Biography of Justin Clemens
Justin Clemens (born 22 April 1969) is an Australian academic known for his work on Alain Badiou.
A former lecturer in the Psychoanalytic Studies department at Deakin University, Clemens now teaches in the School of Culture and Communication at the University of Melbourne where he earned his degrees.
Clemens is currently Secretary of the Lacan Circle of Melbourne, Australia, and art critic for the Australian magazine The Monthly. In his own published work, he writes extensively on psychoanalysis, contemporary European philosophy, and literature. Clemens has also published poetry and prose fiction.
Justin Clemens has written extensively in and about philosophy, poetry and art-criticism. His poetry books include The Mundiad and Villain, and he has co-edited and contributed to many major collections on thinkers such as Giorgio Agamben, Alain Badiou, Jacques Lacan and Jacqueline Rose. His essays and reviews have appeared in The Monthly, Meanjin, Overland, Heat, The Autralian Book Review, The Age, The Australian, and elsewhere. His recent works include the poetry chapbook Me 'n' me trumpet, Minimal Domination, a collection of art-criticism, and Forgetting Takes Work, an online digital artwork made in collaboration with Adam Nash and Christopher Dodds. He is currently working on a book with A.J. Bartlett about the concept of impossibility.
Justin Clemens's Works:
Translated books and articles
Badiou, Alain, "On a Contemporary Usage of Frege", trans. Justin Clemens and Sam Gillespie, UMBR(a), no. 1, 2000, pp. 99-115.
Infinite Thought: Truth and the Return to Philosophy. Translated and edited by Clemens & Oliver Feltham, (London: Continuum, 2003)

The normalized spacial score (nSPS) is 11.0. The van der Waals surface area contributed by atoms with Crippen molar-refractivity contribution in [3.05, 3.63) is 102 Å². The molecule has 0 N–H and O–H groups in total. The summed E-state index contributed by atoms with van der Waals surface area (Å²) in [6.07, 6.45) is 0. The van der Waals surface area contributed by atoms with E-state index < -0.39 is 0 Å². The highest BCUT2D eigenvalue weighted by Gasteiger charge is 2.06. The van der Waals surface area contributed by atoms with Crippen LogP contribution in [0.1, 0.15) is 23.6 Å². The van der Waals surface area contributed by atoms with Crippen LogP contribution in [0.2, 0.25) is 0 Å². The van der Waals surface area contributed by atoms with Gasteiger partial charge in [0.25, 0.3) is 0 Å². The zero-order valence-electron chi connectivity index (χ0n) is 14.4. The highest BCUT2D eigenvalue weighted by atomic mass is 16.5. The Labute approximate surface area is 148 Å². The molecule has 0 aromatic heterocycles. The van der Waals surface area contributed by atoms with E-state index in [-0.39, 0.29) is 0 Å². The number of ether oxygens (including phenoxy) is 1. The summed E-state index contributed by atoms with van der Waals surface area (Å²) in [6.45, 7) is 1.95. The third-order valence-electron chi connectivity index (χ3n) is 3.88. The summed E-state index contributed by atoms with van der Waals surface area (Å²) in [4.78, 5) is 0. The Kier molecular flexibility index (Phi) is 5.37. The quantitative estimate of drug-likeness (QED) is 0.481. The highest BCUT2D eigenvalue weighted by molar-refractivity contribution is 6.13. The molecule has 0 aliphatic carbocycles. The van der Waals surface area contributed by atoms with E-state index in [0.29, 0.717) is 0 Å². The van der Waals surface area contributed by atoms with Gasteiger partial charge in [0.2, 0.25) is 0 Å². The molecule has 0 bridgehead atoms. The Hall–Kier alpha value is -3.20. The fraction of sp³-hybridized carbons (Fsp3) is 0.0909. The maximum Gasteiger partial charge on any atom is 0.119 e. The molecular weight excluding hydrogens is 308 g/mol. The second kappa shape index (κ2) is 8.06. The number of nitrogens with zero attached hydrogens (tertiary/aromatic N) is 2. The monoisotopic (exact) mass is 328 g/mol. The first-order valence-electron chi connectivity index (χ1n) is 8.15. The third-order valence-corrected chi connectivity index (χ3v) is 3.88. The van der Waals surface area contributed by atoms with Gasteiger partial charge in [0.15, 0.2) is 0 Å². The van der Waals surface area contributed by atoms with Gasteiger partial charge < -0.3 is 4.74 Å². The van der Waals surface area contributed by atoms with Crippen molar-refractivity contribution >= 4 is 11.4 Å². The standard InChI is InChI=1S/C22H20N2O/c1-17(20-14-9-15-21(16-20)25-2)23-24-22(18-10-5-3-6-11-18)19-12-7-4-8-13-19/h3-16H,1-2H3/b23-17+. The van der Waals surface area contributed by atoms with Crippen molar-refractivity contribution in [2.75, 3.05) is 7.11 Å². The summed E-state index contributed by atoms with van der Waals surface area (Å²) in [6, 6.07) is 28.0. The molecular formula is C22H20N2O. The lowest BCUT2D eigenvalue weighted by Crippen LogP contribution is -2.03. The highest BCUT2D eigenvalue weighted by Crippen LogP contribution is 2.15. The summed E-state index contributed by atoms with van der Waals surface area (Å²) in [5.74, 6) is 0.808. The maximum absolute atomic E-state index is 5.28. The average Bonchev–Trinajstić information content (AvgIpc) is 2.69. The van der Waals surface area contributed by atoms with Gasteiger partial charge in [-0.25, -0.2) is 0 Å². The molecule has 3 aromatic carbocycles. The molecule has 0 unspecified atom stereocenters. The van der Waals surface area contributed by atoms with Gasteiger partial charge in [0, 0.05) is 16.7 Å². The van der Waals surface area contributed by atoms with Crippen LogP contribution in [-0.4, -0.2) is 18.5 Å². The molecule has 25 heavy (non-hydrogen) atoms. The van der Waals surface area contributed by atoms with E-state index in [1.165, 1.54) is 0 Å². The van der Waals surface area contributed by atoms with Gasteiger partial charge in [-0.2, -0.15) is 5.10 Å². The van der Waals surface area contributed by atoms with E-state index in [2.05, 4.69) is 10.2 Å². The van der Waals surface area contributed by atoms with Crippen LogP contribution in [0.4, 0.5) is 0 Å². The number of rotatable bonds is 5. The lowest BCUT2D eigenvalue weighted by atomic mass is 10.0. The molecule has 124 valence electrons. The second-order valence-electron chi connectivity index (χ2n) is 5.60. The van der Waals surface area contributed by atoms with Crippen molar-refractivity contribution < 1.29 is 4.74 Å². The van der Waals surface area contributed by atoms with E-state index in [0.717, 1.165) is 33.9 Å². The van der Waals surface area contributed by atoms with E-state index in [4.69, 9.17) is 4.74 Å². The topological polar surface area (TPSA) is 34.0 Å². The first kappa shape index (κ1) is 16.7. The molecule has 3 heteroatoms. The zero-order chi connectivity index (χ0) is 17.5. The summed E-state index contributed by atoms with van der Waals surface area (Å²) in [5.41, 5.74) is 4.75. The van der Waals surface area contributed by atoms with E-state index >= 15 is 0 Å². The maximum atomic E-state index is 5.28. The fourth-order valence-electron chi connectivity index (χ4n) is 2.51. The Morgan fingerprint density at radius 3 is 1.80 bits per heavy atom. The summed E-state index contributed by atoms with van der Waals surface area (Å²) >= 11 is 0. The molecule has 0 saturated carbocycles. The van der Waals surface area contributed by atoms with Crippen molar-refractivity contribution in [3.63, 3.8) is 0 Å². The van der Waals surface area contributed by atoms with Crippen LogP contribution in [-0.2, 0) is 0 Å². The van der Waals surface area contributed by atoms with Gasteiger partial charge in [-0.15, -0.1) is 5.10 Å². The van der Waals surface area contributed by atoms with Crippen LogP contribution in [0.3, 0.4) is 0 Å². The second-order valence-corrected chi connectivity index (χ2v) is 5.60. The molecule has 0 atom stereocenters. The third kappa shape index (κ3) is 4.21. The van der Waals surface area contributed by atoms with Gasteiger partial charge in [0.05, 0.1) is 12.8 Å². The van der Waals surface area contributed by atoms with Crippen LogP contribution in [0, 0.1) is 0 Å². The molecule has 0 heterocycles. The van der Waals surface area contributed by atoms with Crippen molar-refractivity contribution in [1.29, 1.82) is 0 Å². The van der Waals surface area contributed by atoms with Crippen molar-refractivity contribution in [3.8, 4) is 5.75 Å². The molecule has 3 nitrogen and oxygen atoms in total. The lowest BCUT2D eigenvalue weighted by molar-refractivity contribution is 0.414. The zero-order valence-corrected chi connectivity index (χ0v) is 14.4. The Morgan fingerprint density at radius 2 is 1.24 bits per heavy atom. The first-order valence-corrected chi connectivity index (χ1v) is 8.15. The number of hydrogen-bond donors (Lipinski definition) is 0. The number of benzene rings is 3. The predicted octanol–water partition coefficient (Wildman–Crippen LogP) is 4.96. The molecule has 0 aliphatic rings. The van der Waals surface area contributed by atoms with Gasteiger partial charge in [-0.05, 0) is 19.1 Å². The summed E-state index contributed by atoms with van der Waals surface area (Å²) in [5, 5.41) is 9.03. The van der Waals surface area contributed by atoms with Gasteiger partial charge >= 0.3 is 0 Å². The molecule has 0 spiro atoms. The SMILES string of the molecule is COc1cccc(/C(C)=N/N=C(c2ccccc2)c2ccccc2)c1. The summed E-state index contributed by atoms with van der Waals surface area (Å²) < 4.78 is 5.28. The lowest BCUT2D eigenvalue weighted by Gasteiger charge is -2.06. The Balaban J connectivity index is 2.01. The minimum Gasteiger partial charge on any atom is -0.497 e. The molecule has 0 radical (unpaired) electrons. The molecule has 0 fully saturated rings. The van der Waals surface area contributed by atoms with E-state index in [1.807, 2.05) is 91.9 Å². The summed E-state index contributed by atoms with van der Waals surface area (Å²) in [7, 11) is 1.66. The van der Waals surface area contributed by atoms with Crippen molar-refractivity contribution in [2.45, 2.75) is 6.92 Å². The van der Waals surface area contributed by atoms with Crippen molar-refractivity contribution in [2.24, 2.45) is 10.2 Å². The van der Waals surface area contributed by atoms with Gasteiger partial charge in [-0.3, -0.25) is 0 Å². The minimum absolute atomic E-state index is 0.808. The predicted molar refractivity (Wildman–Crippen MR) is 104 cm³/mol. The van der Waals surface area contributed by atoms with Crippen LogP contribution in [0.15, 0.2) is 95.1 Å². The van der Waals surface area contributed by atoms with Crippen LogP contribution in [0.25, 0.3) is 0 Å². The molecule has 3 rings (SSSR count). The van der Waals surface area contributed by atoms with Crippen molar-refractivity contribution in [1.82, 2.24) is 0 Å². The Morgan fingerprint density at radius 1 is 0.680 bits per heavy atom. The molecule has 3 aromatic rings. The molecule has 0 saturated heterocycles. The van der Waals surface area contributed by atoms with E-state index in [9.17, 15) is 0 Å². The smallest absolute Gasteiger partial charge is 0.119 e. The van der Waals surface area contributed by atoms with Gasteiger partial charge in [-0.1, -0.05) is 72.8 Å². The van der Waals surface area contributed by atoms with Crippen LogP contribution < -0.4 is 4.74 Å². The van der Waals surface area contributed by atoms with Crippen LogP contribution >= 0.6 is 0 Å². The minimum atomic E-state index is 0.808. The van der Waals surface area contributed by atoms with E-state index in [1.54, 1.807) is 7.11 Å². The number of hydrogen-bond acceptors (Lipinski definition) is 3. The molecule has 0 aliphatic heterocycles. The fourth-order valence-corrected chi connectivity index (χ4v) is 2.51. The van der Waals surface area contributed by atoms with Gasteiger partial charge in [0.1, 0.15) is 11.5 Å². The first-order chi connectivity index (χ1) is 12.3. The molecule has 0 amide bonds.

(poetry) The Mundiad. (Melbourne: Black, Inc. Publishing, 2004)
(novella) Black River. With collages by Helen Johnson, (Melbourne: re.press, 2007)
(poetry) Villain. (Melbourne: Hunter Contemporary Australian Poets, 2009)
The Romanticism of Contemporary Theory: Institutions, Aesthetics, Nihilism. (Aldershot: Ashgate Publishing, 2003)
Avoiding the Subject: Media, Culture and the Object. (Amsterdam: Amsterdam University Press, 2004)
Edited collections and books
Jaques Lacan and the Other Side of Psychoanalysis: Reflections on Seminar XVII. Clemens & R. Grigg (eds.), (Durham: Duke University Press, 2006).
The Praxis of Alain Badiou. Paul Ashton, A. J. Bartlett, Justin Clemens (eds.), (Melbourne: re.press, 2006).
The Work of Giorgio Agamben: Law, Literature, Life. Edited with Nicholas Heron and Alex Murray. (Edinburgh: Edinburgh University Press, 2008).
Badiou: Key Concepts. Bartlett & Clemens (eds.), (London: Acumen, 2010). Contributions from various Badiou scholars and translators including, along with Clemens and Bartlett, Bruno Bosteels, Ray Brassier, Oliver Feltham, Z.L. Fraser, Sigi Jottkandt, Nina Power, and Alberto Toscano
The Jacqueline Rose Reader. Edited by Clemens & Ben Naparstek (Durham, NC: Duke University Press, 2011) - forthcoming
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Justin Clemens Poems
Dürer: Innsbruck 1945
I, quiet, reflecting, reversed my inanimate lids, not knowing then that the high heavy black spires and closed roofs had often shrunk to snows in the waters glimpsed in the vision
with kinski's yowl i shift straight into dogshit ack i skid & i & he are on another track i hear louise stand by the stove the day through face black with smoke and soot
Sound Urn: Sonnet To Orpheus #5
Eric, tit–keening dank sty; lusty Rosa knew hey–days; yah, Sue sigh, in gun–stained balloon. Then all faces hissed: sigh Hermes, tar more foes, err in demand! Damn weir–soul, Lenin's nicked moon,
Et En Es Eh Er Ed El Et Ta To Ti At An A...
Ohr-stained L, Tin-lead rhos Lot drains. He Holds tain. Er
Dürer: Innsbruck 1945
I, quiet, reflecting, reversed my inanimate lids,
not knowing then that the high heavy black
spires and closed roofs had often shrunk to snows
in the waters glimpsed in the vision
of an interloper air. At the back, cowled in the real
All, now I find Dürer repeats once more,
that, slumberous, the alien dead trespass on mind
to find colourful ignorance, dream-painted waters,
men’s books warned of it. As robber of the would-be,